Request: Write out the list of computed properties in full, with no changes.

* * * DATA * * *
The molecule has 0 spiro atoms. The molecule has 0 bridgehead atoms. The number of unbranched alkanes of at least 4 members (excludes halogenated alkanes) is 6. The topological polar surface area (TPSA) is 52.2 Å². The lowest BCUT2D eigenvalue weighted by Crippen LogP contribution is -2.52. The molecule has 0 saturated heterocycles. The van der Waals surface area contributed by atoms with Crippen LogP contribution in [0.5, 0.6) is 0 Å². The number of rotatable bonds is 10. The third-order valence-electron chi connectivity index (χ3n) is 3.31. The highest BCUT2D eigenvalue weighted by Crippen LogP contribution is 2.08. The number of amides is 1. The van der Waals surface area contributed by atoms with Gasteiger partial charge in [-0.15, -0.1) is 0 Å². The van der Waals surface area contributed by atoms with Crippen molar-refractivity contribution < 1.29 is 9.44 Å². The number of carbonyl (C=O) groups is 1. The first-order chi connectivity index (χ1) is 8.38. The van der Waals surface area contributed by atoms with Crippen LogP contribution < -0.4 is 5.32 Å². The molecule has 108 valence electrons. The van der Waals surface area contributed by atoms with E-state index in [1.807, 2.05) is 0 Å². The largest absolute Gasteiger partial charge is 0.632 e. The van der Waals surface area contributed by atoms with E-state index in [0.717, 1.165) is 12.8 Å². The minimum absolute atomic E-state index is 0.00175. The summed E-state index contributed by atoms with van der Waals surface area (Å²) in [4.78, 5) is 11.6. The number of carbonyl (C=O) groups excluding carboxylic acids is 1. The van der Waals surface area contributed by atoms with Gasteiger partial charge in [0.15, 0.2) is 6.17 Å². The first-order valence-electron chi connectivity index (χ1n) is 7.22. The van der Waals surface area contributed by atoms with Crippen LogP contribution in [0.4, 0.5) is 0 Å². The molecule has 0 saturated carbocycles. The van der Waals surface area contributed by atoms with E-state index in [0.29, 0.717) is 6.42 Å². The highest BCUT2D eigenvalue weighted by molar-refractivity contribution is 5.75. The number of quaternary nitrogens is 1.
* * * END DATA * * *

The molecule has 0 spiro atoms. The molecule has 0 bridgehead atoms. The number of unbranched alkanes of at least 4 members (excludes halogenated alkanes) is 6. The topological polar surface area (TPSA) is 52.2 Å². The lowest BCUT2D eigenvalue weighted by Crippen LogP contribution is -2.52. The molecule has 0 saturated heterocycles. The van der Waals surface area contributed by atoms with Crippen LogP contribution in [0.5, 0.6) is 0 Å². The number of rotatable bonds is 10. The third-order valence-electron chi connectivity index (χ3n) is 3.31. The highest BCUT2D eigenvalue weighted by Crippen LogP contribution is 2.08. The number of amides is 1. The van der Waals surface area contributed by atoms with Gasteiger partial charge in [-0.15, -0.1) is 0 Å². The van der Waals surface area contributed by atoms with Crippen molar-refractivity contribution < 1.29 is 9.44 Å². The number of carbonyl (C=O) groups is 1. The first-order chi connectivity index (χ1) is 8.38. The van der Waals surface area contributed by atoms with Crippen LogP contribution < -0.4 is 5.32 Å². The molecule has 108 valence electrons. The van der Waals surface area contributed by atoms with E-state index in [1.807, 2.05) is 0 Å². The largest absolute Gasteiger partial charge is 0.632 e. The van der Waals surface area contributed by atoms with E-state index in [0.717, 1.165) is 12.8 Å². The minimum absolute atomic E-state index is 0.00175. The summed E-state index contributed by atoms with van der Waals surface area (Å²) in [4.78, 5) is 11.6. The number of carbonyl (C=O) groups excluding carboxylic acids is 1. The van der Waals surface area contributed by atoms with Gasteiger partial charge in [0.15, 0.2) is 6.17 Å². The first-order valence-electron chi connectivity index (χ1n) is 7.22. The van der Waals surface area contributed by atoms with Crippen LogP contribution in [0.4, 0.5) is 0 Å². The molecule has 0 saturated carbocycles. The van der Waals surface area contributed by atoms with E-state index in [0.29, 0.717) is 6.42 Å². The highest BCUT2D eigenvalue weighted by molar-refractivity contribution is 5.75. The number of quaternary nitrogens is 1.